Boundaries are important for us to have and understand. We don’t necessarily need a lot of rules in our lives. If we build up too many walls, we run the risk of isolating ourselves from people and opportunities. Keeping in mind that what you value is important to you and that is the reason you create boundaries. A friend that is always late when you value time, having a mother show up unannounced when a priority of yours is keeping a schedule, these are a few examples of boundary issues.
Clearly expressing boundaries needs to happen when a boundary that you hold has been crossed. When someone does something that infringes on you, emotionally or physically, it is not automatic that they know they had crossed a boundary. Most of us don’t know what other people’s boundaries are. Take a look at my blog last week as it explored the topic on creating principles and priorities. Knowing what you value in life will help you set healthier boundaries.
Here are a few tips to remember when you feel it is time to set a boundary due to events that are interfering with your principles:
- Creating a boundary when frustrated, mad, or angry is not the right time. Get your thoughts down on paper and decide what you would like to say from a place of love and peace after you’ve had some time to think. It can make all the difference.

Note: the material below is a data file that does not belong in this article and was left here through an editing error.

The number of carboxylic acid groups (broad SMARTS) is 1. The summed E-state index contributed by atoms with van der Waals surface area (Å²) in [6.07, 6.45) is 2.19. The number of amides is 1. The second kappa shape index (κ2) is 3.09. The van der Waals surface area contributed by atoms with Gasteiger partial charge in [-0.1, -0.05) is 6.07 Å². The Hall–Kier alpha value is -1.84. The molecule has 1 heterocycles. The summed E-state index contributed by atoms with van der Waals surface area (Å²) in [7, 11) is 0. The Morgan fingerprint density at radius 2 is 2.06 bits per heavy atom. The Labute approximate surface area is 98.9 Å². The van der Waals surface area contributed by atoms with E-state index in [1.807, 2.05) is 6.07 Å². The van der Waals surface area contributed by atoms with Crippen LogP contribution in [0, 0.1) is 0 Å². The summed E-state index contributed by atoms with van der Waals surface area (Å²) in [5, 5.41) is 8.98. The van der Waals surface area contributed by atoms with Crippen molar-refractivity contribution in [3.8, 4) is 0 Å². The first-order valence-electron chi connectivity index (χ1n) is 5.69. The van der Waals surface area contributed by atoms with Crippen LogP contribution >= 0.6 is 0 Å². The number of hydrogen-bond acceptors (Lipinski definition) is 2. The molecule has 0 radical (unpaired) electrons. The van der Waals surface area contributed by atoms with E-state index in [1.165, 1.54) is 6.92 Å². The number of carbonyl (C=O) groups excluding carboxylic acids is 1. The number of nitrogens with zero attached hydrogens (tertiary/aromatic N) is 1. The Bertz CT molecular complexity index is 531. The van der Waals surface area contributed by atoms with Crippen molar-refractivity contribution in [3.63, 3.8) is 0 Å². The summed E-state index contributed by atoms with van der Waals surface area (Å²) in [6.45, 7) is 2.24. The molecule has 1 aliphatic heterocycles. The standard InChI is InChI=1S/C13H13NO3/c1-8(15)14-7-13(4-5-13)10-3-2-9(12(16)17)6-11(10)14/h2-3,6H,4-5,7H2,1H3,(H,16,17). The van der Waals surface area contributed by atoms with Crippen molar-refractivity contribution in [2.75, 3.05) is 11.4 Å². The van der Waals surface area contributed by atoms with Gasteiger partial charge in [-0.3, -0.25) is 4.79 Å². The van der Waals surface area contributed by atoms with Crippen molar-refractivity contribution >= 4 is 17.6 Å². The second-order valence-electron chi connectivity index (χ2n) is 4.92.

- Make the request and let them know what act they are doing that is infringing on you. Then share with them the consequence if they choose not to comply with your request.
Here are a couple examples of things you could say once you’ve decided on a boundary:
- “The kids and I love it when you come to the house, that is why I am asking you to call before you come over so I can make sure it is a good time for us to have you. If you do not call the door will be locked if you show up unannounced.”
- “I know that you run late, at times, and I am looking forward to having lunch with you. Just know that if you are more than 15 minutes late, I will be leaving. I won’t be mad; I just won’t be waiting longer than that.”
Lastly, I want to talk on the topic of eliminating people from our lives, as this is not a way of creating boundaries. There are occasions when people are physically and mental harmful to you and in those cases removing yourself might be best. However, I do want to offer you a thought; what if those who cause the most frustration in you are really here to help you grow? Instead, try to ask yourself, “what can I learn from this relationship, how will listening to this person allow me to grow?”
The key to healthy boundaries is in the request and in the follow through. When you follow through with what you find to be important you are showing respect to yourself and respect to others through your communications. If creating boundaries is new to you, realize that creating boundaries now could be challenging or they could be liberating…the choice is yours.